The vicinity of East Grand Avenue is definitely linked to the development of the City Water Works system. The need for a new waterworks became apparent in 1863, when the City's existing system had become incapable of furnishing a plentiful water supply. In that year, the State legislature passed an enabling act for the new waterworks, creating a Board of Commissioners to administer it and authorizing issuance of $3,000,000 in bonds for construction.
In 1865, the Board appointed James P. Kirkwood as Chief Engineer. He devised a plan to locate a low service pumping station, settling basins and filter beds at Chain of Rocks, with a high service station at Baden and reservoirs at Compton Hill and near Wellston. This plan was rejected in 1866 in favor of a plant at Bissell Point, with basins but no filtering works. In 1867, Kirkwood was succeeded as engineer by Thomas J. Whitman, who supervised construction of the Bissell Point plant. Whitman was a brother of the poet Walt Whitman.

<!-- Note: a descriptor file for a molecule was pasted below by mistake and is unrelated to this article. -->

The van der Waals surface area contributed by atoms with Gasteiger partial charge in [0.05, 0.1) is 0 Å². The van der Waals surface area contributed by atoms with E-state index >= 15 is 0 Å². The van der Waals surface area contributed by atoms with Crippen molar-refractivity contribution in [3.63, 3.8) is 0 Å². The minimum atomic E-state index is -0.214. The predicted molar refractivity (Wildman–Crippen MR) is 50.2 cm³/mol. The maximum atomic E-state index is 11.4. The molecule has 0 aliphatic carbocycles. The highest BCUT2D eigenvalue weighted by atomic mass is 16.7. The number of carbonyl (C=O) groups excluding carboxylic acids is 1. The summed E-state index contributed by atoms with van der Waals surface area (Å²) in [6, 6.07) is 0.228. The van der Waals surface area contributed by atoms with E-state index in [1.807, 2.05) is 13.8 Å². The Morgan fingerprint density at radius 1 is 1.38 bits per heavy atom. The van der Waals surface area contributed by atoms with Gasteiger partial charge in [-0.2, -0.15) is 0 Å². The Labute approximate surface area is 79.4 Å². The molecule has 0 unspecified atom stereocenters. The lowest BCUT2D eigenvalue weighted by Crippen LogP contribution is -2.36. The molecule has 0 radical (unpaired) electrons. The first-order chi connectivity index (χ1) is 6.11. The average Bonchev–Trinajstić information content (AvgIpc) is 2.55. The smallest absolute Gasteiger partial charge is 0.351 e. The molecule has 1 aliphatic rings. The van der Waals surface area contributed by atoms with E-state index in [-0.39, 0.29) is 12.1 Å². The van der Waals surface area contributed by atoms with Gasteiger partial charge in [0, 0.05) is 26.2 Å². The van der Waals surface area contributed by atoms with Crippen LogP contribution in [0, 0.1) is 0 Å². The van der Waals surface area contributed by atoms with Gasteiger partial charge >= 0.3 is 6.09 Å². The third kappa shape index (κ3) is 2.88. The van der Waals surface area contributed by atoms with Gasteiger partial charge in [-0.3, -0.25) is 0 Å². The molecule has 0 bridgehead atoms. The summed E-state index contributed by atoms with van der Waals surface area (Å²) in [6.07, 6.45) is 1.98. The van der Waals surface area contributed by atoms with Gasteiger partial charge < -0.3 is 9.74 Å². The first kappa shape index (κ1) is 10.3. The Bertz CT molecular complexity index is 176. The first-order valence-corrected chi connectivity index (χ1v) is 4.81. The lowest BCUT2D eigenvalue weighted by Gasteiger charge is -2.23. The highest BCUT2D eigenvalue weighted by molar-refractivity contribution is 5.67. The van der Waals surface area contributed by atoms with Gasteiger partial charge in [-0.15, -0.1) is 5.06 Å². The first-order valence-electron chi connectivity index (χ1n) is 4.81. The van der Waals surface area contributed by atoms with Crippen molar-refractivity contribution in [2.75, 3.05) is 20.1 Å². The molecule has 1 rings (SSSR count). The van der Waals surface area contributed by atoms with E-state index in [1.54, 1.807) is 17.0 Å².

Upon completion in 1869 the Bissell Point high service pumping station consisted of handsome one and two story buildings of brick with cut stone trim. On a pediment above the main entrance were two sculptured figures symbolizing the "Union of the Waters" of the Missouri and Mississippi Rivers. The plan included an engine room and boiler house with an ornamental smokestack 134 feet high. Large settling basins were located on the site, which was originally a portion of the Lewis Bissell estate.
Image - Pumping station building at Bissell Point Waterworks